7 Simple Ways to Keep Squirrels Out of Your Garden

Squirrels can be a major nuisance in gardens, as they dig up newly planted bulbs and seeds, eat ripening fruits and vegetables, and even chew on trees and plants. Keeping them out of your garden can feel like an endless battle, but there are some simple, humane ways to deter squirrels and prevent damage. With a bit of effort and the right techniques, you can have a squirrel-free garden.

Use Fencing to Block Access

Installing fencing is one of the most effective ways to keep squirrels from invading your garden spaces. Short fencing like chicken wire or hardware cloth works best for smaller garden plots. Bury the bottom edge several inches underground to prevent squirrels from digging underneath. For larger gardens, tall metal or wire mesh fencing at least 5-6 feet high does a better job keeping squirrels out. Make sure the fencing doesn’t have gaps wider than 1/4 inch that squirrels could squeeze through. Place smooth plastic sheeting or metal flashing on top of fence posts and gates to prevent squirrels from climbing over.


  • Creates a solid barrier to keep squirrels completely out of garden space
  • Durable long-term solution when installed properly
  • Height deters squirrels from jumping or climbing over


  • More expensive and labor intensive to install initially
  • Can create an eyesore depending on aesthetics and placement
  • May not be practical for very large gardens

Use Repellents to Deter Squirrels

Natural or chemical squirrel repellents can effectively scare squirrels away from gardens. Strong scents, tastes, and textures deter squirrels without harming them. Spread or spray repellents around the garden perimeter and anywhere squirrels frequently enter. Reapply after rain or irrigation. Some popular options are:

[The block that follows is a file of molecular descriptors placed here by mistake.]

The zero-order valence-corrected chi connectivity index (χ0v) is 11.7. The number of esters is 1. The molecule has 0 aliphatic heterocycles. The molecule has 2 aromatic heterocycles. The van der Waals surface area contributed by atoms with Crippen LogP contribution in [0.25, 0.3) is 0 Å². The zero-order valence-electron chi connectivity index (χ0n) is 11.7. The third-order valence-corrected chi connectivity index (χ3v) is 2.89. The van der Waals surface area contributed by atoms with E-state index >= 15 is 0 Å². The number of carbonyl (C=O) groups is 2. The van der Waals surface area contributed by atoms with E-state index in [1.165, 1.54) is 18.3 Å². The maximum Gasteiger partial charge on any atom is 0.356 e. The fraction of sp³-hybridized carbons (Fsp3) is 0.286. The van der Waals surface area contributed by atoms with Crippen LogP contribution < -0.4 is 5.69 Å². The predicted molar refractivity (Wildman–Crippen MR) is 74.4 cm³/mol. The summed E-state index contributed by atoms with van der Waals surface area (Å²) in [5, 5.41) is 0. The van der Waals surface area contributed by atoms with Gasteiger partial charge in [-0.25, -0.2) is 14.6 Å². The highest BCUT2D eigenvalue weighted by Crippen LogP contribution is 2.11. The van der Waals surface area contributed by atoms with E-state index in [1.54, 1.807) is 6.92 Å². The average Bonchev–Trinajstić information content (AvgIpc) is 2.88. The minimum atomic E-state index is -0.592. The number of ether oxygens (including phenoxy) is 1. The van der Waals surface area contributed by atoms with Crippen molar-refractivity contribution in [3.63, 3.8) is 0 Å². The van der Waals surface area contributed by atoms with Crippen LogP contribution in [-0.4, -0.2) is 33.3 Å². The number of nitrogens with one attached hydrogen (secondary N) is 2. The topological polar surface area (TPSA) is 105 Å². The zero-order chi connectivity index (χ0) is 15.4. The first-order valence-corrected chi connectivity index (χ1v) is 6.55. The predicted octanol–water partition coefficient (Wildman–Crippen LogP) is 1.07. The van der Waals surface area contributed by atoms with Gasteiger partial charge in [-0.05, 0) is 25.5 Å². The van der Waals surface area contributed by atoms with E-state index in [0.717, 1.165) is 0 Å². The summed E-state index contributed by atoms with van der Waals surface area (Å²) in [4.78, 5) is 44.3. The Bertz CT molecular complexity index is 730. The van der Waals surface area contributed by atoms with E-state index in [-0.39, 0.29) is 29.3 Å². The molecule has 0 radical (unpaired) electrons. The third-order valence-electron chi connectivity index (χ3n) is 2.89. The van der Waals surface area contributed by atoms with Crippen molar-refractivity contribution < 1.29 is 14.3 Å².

• Hot pepper wax or spray – the capsaicin chemicals irritate squirrels
  • Predator urine like coyote or fox urine – mimics scent of predators
  • Moth balls or flakes – unappealing odor drives squirrels away
  • Ammonia soaked rags – unpleasant ammonia smell repels squirrels


  • Convenient and easy to apply throughout the garden
  • Safer for children/pets when using natural repellents
  • Usually affordable and can work quickly


  • May need reapplication after rain or every few weeks
  • Smell from urine/ammonia repellents can be strong
  • Some chemical options can be toxic if misused

Use Dogs or Cats to Chase Them Off

Squirrels are afraid of dogs and cats, so allowing them access to your yard can deter squirrels from sticking around. Supervise your pets when first letting them outside so they don’t harm squirrels, but most will quickly scare squirrels away from the area. Dogs are more effective chase squirrels from gardens than cats. Consider keeping pets indoors at night when squirrels are most active.


  • Dogs/cats can patrol gardens and keep squirrels away 24/7
  • No special equipment or installation required
  • Fun outdoor activity for pets


  • Dogs require training not to harm squirrels
  • May not be practical if you don’t already own suitable pets